Hoskin, Teagan Susan (2011)

    Undergraduate thesis
    University of Otago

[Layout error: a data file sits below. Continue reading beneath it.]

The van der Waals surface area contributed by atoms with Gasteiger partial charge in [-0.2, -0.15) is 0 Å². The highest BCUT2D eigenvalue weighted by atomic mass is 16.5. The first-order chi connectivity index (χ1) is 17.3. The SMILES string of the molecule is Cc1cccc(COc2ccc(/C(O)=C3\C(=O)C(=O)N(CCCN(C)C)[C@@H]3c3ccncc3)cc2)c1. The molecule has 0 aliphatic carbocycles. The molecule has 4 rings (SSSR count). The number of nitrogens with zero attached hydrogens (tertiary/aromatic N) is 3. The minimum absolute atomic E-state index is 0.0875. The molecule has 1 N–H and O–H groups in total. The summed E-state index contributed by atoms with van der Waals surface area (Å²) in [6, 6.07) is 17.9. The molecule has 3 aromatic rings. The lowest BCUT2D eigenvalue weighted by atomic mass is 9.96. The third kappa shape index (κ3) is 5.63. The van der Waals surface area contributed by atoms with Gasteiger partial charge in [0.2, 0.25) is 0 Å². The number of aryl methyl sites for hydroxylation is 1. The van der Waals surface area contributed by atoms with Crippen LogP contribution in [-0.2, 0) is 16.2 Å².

Abstract Inflammatory Bowel Disease (IBD) is an inflammatory condition in which neutrophils play an important role. Colonoscopy with biopsy is thought to be the best method for evaluating inflammation location, extent, and severity. However, the invasiveness of endoscopic examinations represents a strong limitation to their frequent use. Various studies have described faecal markers as powerful biomarkers of inflammation of the intestinal mucosa in patients with IBD. This thesis details the use of calprotectin and myeloperoxidase (MPO) as biomarkers of disease severity in patients with IBD, and aims to assess whether MPO is a superior biomarker to calprotectin. Abundant levels of both calprotectin and MPO are found in neutrophils. A total of 500 patients were recruited into the evaluation of Novel Biomarkers in Inflammatory Bowel Disease project cohort. However, only 100 of the initial stool samples from patients with or without IBD were used for this research. The samples had been stored at -80°C for up to one year. A short extraction procedure using 100 mg of faeces and approximately 4.9 mL of the appropriate extraction buffer was carried out. Levels of calprotectin and MPO protein were then measured by sandwich enzyme-linked immunosorbent assay (ELISA). The peroxidase activity of MPO was also measured using 3,3’,5,5’-tetramethylbenzidine (TMB) as a reducing substrate. TMB forms a blue product when it reacts with peroxidase enzymes such as MPO. The resulting colour change was read on a microplate reader at a wavelength of 630 nm. Levels of calprotectin, MPO protein, and MPO TMB activity were significantly higher in IBD patients compared to controls. There were significant correlations between calprotectin, MPO protein and MPO TMB activity (p < 0.001). Levels of calprotectin and MPO protein correlated significantly with endoscopic disease severity in patients with CD (r = 0.487, p = 0.001, n = 41, r = 0.483, p = 0.001, n = 41, respectively) and UC (r = 0.677, p << 0.001, n = 35, r = 0.552, p < 0.001, n = 35, respectively). Consequently, both calprotectin and MPO protein were able to discriminate between IBD patients with inactive and high disease severity. However, MPO TMB activity failed to correlate with disease severity in CD and UC patients (r = 0.303, p = 0.054, n = 41; r = 0.258, p = 0.134, n = 35, respectively). The results obtained from this research show that calprotectin and MPO protein correlate strongly with each other. There was also a strong correlation between MPO protein and disease severity, and MPO could successfully distinguish between inactive and high disease severity in CD and UC patients. This suggests that MPO may be useful in the diagnosis and follow-up of patients with IBD. Although, the relationships between MPO TMB activity and disease severity in patients with CD and UC were not significant results were still very promising. This assay could prove to be a faster and more cost effective approach to aid in the diagnosis and follow up of patients with IBD in the future. However, further development and optimisation of the MPO ELISA and MPO TMB assay is required to validate the results from this research.